What I particularly like about the book is Baksin’s brevity.  In our sensory overloaded society,  it’s refreshing to be able to just pick up a book, hit any page – and get a shot of know-how, to make the day go a little easier. It should be required reading for anyone trying to merge ones work life journey in a more positive way.

Small Business Strategies: Creating workplace wellness programs

Guy in suit meditatingYou know that your employees will be more productive if they’re well, but how do you put that into action? If you’re not a huge corporation, you may think you can’t afford a wellness program, but there are plenty of things you can do to create an environment that supports healthy living.

Wellness programs are also great for your office culture. Not only does such a program reinforce the idea that your company is somewhere people live healthy, balanced lives, it also can be powerful for building relationships among your staff. Doing something together that’s not work related, like a yoga class or a fitness contest, takes the corporate  hierarchy out of the equation and lets employees relate to each other outside their job functions.

As the boss, it’s important for you to participate as well. Not only does that speak volumes about your commitment to wellness, it also allows your staff to interact with you in ways that don’t involve you being the top dog. So put on those running shorts and put your ego aside. And remember, it’s okay if some of your employees can run faster than you. 

Here are some ways you can promote wellness in your company, at a range of price points:

1. Keep fresh fruit in the break room. Or any sort of healthy snacks. When employees feel a little blood sugar slump, it will be easy for them to grab something that won’t make them crash again later.

2. Start a lunchtime walking group. Or an after work running group. This can be a casual employee-led group. You don’t need to hire an instructor. (Although you may want employees to sign a waiver acknowledging responsibility for any potential injuries.)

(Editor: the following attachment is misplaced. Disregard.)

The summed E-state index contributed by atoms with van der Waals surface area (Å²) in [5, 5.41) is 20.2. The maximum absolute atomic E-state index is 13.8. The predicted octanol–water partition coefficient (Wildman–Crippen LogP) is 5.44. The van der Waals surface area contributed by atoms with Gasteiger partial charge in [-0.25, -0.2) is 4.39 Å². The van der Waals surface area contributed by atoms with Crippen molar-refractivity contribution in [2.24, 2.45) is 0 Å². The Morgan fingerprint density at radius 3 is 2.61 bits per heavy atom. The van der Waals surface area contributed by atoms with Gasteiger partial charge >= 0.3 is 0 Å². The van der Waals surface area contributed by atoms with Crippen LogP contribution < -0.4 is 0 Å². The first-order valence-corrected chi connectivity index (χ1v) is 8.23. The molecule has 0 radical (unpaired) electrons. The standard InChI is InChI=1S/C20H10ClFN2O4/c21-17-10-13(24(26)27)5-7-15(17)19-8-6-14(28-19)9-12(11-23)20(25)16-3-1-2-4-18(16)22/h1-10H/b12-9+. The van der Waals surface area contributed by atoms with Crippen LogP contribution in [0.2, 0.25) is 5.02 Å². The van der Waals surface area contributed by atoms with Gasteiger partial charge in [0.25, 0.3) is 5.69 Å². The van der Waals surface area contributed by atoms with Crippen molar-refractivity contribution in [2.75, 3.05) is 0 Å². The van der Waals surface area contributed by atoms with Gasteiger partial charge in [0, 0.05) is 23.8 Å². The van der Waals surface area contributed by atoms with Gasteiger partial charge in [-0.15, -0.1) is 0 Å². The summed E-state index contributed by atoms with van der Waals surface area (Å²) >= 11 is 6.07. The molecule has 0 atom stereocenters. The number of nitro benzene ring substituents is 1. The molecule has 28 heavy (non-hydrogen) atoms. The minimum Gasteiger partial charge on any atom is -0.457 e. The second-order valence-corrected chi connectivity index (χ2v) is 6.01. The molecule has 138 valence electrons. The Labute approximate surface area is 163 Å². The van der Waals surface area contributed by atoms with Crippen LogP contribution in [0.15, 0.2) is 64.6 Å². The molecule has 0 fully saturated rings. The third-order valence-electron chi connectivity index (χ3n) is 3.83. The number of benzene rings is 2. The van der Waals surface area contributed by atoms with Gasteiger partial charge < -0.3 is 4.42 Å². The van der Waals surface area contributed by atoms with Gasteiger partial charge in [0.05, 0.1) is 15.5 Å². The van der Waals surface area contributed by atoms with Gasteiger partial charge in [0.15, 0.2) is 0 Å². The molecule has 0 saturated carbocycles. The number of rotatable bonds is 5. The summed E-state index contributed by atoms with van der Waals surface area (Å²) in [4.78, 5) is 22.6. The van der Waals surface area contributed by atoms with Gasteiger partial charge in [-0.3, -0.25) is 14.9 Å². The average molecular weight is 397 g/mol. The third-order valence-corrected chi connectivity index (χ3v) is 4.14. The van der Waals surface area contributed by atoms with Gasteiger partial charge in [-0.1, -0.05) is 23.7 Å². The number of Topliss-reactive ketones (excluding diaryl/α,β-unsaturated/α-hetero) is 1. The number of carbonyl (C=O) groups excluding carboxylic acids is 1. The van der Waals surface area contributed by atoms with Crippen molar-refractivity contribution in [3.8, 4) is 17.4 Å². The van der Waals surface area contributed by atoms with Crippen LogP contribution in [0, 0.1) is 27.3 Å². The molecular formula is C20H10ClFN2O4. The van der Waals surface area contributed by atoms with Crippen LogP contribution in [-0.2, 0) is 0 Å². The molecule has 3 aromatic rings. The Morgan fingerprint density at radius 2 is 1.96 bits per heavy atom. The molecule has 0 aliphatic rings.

3. Give wellness hours. Allow employees to take an extended lunch once or twice a week for exercise. Or to take an hour during the day, whenever their schedules allow. At Tribe, we allow everyone to put up to 5 hours a week of wellness hours on their timesheet. This gives them the idea that it’s okay to work out during the workday, but they very rarely use more than an hour or so of wellness time a week.

4. Set aside a meditation room. This can be an empty office, or you could let the conference room be used for meditation, when it’s  not needed for meetings. At Tribe, we  have a small office containing nothing but a couch and a CD player. Two or three people will often do a short meditation after lunch. I once asked a friend to come in and lead a lunchtime meditation lesson, but Tribe folks also use a lot of guided meditations on CDs.

5. Sponsor a yoga class. We used to do Yoga Fridays at lunch, which meant anybody who had time piled in a car and drove to the nearest yoga studio. Occasionally, I’d treat everyone to a company-paid class, but most times we all paid our own way. The important thing is that they didn’t have to feel guilty about that company-sanctioned two-hour lunch.

6. Spring for a massage. This is especially appreciated in the midst of a busy season. You can offer a gift certificate for a massage to one employee who deserves it, like after pulling off a particularly challenging project, or you could have a massage therapist come in and do 10-minute chair massages for the whole group. 

7. Establish a company fitness competition. We do this every year at Tribe, and it’s created some significant changes in a few employee’s lives. Our fitness competition lasts for 12 weeks and starts in February, right about when we’ve all abandoned our New Year’s resolutions. If you’re interested in setting up a similar plan, you might find some helpful ideas in my blog titled “How to launch a workplace fitness competition.”

Small Business Strategies: How many hours should you work?